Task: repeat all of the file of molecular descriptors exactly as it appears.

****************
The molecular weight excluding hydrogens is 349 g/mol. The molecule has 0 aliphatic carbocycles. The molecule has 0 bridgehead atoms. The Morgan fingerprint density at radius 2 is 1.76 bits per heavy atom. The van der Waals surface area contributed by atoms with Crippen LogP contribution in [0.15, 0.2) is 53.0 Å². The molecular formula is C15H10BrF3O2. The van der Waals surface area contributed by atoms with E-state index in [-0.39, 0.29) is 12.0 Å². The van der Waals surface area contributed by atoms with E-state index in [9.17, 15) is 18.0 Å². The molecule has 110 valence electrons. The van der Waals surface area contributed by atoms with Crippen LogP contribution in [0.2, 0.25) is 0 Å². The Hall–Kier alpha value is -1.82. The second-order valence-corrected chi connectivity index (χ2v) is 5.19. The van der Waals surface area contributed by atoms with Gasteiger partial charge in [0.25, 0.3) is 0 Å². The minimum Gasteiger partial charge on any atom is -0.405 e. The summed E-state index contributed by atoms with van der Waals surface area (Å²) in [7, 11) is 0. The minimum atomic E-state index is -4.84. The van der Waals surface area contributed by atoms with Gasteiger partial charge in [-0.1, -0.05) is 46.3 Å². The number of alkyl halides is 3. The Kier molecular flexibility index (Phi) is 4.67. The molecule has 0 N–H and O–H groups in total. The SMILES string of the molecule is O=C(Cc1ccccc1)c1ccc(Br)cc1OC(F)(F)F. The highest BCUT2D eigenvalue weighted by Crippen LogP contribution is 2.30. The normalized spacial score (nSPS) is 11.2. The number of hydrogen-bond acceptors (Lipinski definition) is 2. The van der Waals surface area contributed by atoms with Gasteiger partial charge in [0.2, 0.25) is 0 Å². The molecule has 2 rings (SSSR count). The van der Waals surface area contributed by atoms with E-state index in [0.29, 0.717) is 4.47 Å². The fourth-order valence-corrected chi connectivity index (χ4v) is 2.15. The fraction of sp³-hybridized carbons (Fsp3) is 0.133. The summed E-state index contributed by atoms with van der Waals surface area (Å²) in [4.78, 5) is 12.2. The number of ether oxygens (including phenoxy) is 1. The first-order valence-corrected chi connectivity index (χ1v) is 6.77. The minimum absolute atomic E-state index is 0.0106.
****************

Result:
The molecular weight excluding hydrogens is 349 g/mol. The molecule has 0 aliphatic carbocycles. The molecule has 0 bridgehead atoms. The Morgan fingerprint density at radius 2 is 1.76 bits per heavy atom. The van der Waals surface area contributed by atoms with Crippen LogP contribution in [0.15, 0.2) is 53.0 Å². The molecular formula is C15H10BrF3O2. The van der Waals surface area contributed by atoms with E-state index in [-0.39, 0.29) is 12.0 Å². The van der Waals surface area contributed by atoms with E-state index in [9.17, 15) is 18.0 Å². The molecule has 110 valence electrons. The van der Waals surface area contributed by atoms with Crippen LogP contribution in [0.2, 0.25) is 0 Å². The Hall–Kier alpha value is -1.82. The second-order valence-corrected chi connectivity index (χ2v) is 5.19. The van der Waals surface area contributed by atoms with Gasteiger partial charge in [0.25, 0.3) is 0 Å². The minimum Gasteiger partial charge on any atom is -0.405 e. The summed E-state index contributed by atoms with van der Waals surface area (Å²) in [7, 11) is 0. The minimum atomic E-state index is -4.84. The van der Waals surface area contributed by atoms with Gasteiger partial charge in [-0.1, -0.05) is 46.3 Å². The number of alkyl halides is 3. The Kier molecular flexibility index (Phi) is 4.67. The molecule has 0 N–H and O–H groups in total. The SMILES string of the molecule is O=C(Cc1ccccc1)c1ccc(Br)cc1OC(F)(F)F. The highest BCUT2D eigenvalue weighted by Crippen LogP contribution is 2.30. The normalized spacial score (nSPS) is 11.2. The number of hydrogen-bond acceptors (Lipinski definition) is 2. The van der Waals surface area contributed by atoms with Gasteiger partial charge in [0.2, 0.25) is 0 Å². The molecule has 2 rings (SSSR count). The van der Waals surface area contributed by atoms with E-state index in [0.29, 0.717) is 4.47 Å². The fourth-order valence-corrected chi connectivity index (χ4v) is 2.15. The fraction of sp³-hybridized carbons (Fsp3) is 0.133. The summed E-state index contributed by atoms with van der Waals surface area (Å²) in [4.78, 5) is 12.2. The number of ether oxygens (including phenoxy) is 1. The first-order valence-corrected chi connectivity index (χ1v) is 6.77. The minimum absolute atomic E-state index is 0.0106.